Last week, the Newark Star-Ledger's Linda Ocasio asked me why our presidential candidates should be talking about early learning and child care -- the lead topic in an open panel discussion hosted by the Early Education Initiative and the Workforce and Family Program in Washington, D.C. this Thursday.
I answered with three main reasons: the potential for childcare to boost parents' ability to climb the job ladder and strengthen the economy, the tight connection between strong early learning experiences and children's later success in school and the urgent need to counter the pernicious effects of worsening child poverty in this country. The United States is one of the richest nations in the world, and yet nearly one in four children under age 6 are in poverty, and that number soars to more than one in two children when looking at families led by single mothers, according to Census numbers released earlier this month.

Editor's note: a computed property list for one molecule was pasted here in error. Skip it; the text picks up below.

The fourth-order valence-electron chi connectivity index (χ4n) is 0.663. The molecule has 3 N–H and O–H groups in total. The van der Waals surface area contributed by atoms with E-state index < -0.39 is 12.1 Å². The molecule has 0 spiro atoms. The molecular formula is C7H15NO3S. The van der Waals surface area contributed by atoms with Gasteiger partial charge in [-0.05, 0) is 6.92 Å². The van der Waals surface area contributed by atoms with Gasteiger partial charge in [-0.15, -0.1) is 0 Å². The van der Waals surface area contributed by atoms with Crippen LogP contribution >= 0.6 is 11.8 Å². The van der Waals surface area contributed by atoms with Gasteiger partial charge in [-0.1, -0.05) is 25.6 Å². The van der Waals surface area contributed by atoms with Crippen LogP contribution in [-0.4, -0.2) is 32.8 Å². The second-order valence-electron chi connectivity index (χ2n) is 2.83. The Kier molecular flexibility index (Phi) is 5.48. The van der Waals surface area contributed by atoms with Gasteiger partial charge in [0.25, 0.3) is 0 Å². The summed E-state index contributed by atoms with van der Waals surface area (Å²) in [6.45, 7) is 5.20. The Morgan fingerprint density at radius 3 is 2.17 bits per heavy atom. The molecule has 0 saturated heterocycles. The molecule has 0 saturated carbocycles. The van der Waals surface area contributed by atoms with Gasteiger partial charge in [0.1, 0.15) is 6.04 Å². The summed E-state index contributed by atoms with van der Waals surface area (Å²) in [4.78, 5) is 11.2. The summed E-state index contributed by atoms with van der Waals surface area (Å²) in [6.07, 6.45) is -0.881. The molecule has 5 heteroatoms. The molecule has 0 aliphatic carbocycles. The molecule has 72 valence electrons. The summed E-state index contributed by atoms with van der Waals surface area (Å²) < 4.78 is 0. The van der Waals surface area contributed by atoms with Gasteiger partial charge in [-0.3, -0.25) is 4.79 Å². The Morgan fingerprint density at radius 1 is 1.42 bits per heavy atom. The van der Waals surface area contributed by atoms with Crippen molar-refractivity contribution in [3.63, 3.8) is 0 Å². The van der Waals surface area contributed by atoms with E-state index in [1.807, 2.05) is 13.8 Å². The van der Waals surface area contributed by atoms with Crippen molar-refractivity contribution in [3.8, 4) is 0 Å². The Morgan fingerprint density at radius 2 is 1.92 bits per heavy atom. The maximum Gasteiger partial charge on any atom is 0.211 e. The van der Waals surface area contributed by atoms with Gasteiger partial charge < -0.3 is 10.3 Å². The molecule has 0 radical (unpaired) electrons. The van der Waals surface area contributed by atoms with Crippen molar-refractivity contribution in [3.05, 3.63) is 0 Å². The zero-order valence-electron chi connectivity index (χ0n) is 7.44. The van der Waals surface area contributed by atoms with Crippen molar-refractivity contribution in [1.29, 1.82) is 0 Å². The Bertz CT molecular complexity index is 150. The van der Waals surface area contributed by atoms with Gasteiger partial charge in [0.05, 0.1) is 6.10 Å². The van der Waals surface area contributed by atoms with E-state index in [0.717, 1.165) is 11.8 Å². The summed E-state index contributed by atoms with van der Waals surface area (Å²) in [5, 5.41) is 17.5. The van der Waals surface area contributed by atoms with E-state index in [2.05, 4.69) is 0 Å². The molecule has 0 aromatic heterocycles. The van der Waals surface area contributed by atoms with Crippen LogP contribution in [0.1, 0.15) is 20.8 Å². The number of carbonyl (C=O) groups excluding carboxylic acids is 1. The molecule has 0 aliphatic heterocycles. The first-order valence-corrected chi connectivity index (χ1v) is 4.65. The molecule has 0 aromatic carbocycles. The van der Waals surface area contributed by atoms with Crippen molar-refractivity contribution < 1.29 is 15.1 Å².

The Star-Ledger's Q-and-A also gave me a chance to explain why we need increased funding for early learning programs to prevent staff turnover, increase professional development opportunities for teachers and open access to more children. I also noted how quality rating and improvement systems are ramping up in dozens of states around the country.
In another venue last week, Dana Goldstein, one of New America's Schwartz fellows, also discussed the importance of early education and how it is playing out in the presidential campaign. Listen to her interview on the Brian Leher Show that includes a detailed discussion of what quality learning experiences look like in pre-K classrooms. (Goldstein begins speaking at minute 25.)
Also don't miss David Gray, director of New America's Workforce and Family Program, in his Huffington Post blog earlier this month pointing out that child care is oddly missing from both presidential candidates' policy platforms.